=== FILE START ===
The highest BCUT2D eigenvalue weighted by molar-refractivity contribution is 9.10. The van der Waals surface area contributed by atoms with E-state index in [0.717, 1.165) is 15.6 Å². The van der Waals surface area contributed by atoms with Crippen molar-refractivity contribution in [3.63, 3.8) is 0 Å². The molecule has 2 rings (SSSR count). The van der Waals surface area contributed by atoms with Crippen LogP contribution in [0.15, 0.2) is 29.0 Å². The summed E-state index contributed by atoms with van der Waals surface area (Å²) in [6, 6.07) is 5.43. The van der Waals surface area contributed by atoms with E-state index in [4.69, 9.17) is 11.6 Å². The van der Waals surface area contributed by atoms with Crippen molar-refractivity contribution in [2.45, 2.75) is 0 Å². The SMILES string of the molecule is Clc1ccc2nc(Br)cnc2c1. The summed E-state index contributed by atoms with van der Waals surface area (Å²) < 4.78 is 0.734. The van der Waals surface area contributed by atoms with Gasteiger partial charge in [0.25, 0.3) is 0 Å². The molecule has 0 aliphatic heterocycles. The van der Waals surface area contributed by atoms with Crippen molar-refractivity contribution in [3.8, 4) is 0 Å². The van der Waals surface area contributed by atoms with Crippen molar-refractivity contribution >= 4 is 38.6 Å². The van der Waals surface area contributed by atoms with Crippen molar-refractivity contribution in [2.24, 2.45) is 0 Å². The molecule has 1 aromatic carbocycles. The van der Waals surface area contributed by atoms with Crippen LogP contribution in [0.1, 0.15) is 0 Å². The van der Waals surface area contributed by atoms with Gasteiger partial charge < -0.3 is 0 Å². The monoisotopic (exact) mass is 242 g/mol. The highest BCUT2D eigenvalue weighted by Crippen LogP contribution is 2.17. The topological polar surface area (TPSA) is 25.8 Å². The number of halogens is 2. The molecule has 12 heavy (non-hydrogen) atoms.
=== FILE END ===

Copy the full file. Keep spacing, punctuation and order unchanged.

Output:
The highest BCUT2D eigenvalue weighted by molar-refractivity contribution is 9.10. The van der Waals surface area contributed by atoms with E-state index in [0.717, 1.165) is 15.6 Å². The van der Waals surface area contributed by atoms with Crippen molar-refractivity contribution in [3.63, 3.8) is 0 Å². The molecule has 2 rings (SSSR count). The van der Waals surface area contributed by atoms with Crippen LogP contribution in [0.15, 0.2) is 29.0 Å². The summed E-state index contributed by atoms with van der Waals surface area (Å²) in [6, 6.07) is 5.43. The van der Waals surface area contributed by atoms with E-state index in [4.69, 9.17) is 11.6 Å². The van der Waals surface area contributed by atoms with Crippen molar-refractivity contribution in [2.45, 2.75) is 0 Å². The SMILES string of the molecule is Clc1ccc2nc(Br)cnc2c1. The summed E-state index contributed by atoms with van der Waals surface area (Å²) < 4.78 is 0.734. The van der Waals surface area contributed by atoms with Gasteiger partial charge in [0.25, 0.3) is 0 Å². The molecule has 0 aliphatic heterocycles. The van der Waals surface area contributed by atoms with Crippen molar-refractivity contribution in [3.8, 4) is 0 Å². The van der Waals surface area contributed by atoms with Crippen molar-refractivity contribution >= 4 is 38.6 Å². The van der Waals surface area contributed by atoms with Crippen molar-refractivity contribution in [2.24, 2.45) is 0 Å². The molecule has 1 aromatic carbocycles. The van der Waals surface area contributed by atoms with Crippen LogP contribution in [0.1, 0.15) is 0 Å². The van der Waals surface area contributed by atoms with Gasteiger partial charge < -0.3 is 0 Å². The monoisotopic (exact) mass is 242 g/mol. The highest BCUT2D eigenvalue weighted by Crippen LogP contribution is 2.17. The topological polar surface area (TPSA) is 25.8 Å². The number of halogens is 2. The molecule has 12 heavy (non-hydrogen) atoms.